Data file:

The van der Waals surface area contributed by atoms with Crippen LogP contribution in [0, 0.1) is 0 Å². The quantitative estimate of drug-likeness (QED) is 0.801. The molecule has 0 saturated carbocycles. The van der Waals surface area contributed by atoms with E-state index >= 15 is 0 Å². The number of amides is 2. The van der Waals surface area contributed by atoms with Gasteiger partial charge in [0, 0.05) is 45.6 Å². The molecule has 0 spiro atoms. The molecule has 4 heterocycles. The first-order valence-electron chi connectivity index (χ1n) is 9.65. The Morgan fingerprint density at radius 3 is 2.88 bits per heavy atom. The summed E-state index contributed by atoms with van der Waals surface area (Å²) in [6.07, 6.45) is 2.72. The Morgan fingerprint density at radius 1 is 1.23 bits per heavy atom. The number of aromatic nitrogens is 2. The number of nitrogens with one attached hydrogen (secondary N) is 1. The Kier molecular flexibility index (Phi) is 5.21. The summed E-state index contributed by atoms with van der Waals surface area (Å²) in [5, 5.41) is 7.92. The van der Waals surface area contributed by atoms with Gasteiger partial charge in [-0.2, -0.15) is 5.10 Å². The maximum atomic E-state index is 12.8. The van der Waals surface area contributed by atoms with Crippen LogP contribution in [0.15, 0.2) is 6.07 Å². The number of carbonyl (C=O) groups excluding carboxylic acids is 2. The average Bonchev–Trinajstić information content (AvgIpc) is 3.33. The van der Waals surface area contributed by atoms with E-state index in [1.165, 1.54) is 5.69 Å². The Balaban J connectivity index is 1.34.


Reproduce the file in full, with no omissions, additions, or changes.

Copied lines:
The van der Waals surface area contributed by atoms with Crippen LogP contribution in [0, 0.1) is 0 Å². The quantitative estimate of drug-likeness (QED) is 0.801. The molecule has 0 saturated carbocycles. The van der Waals surface area contributed by atoms with E-state index >= 15 is 0 Å². The number of amides is 2. The van der Waals surface area contributed by atoms with Gasteiger partial charge in [0, 0.05) is 45.6 Å². The molecule has 0 spiro atoms. The molecule has 4 heterocycles. The first-order valence-electron chi connectivity index (χ1n) is 9.65. The Morgan fingerprint density at radius 3 is 2.88 bits per heavy atom. The summed E-state index contributed by atoms with van der Waals surface area (Å²) in [6.07, 6.45) is 2.72. The Morgan fingerprint density at radius 1 is 1.23 bits per heavy atom. The number of aromatic nitrogens is 2. The number of nitrogens with one attached hydrogen (secondary N) is 1. The Kier molecular flexibility index (Phi) is 5.21. The summed E-state index contributed by atoms with van der Waals surface area (Å²) in [5, 5.41) is 7.92. The van der Waals surface area contributed by atoms with Gasteiger partial charge in [-0.2, -0.15) is 5.10 Å². The maximum atomic E-state index is 12.8. The van der Waals surface area contributed by atoms with Crippen LogP contribution in [0.15, 0.2) is 6.07 Å². The number of carbonyl (C=O) groups excluding carboxylic acids is 2. The average Bonchev–Trinajstić information content (AvgIpc) is 3.33. The van der Waals surface area contributed by atoms with E-state index in [1.165, 1.54) is 5.69 Å². The Balaban J connectivity index is 1.34.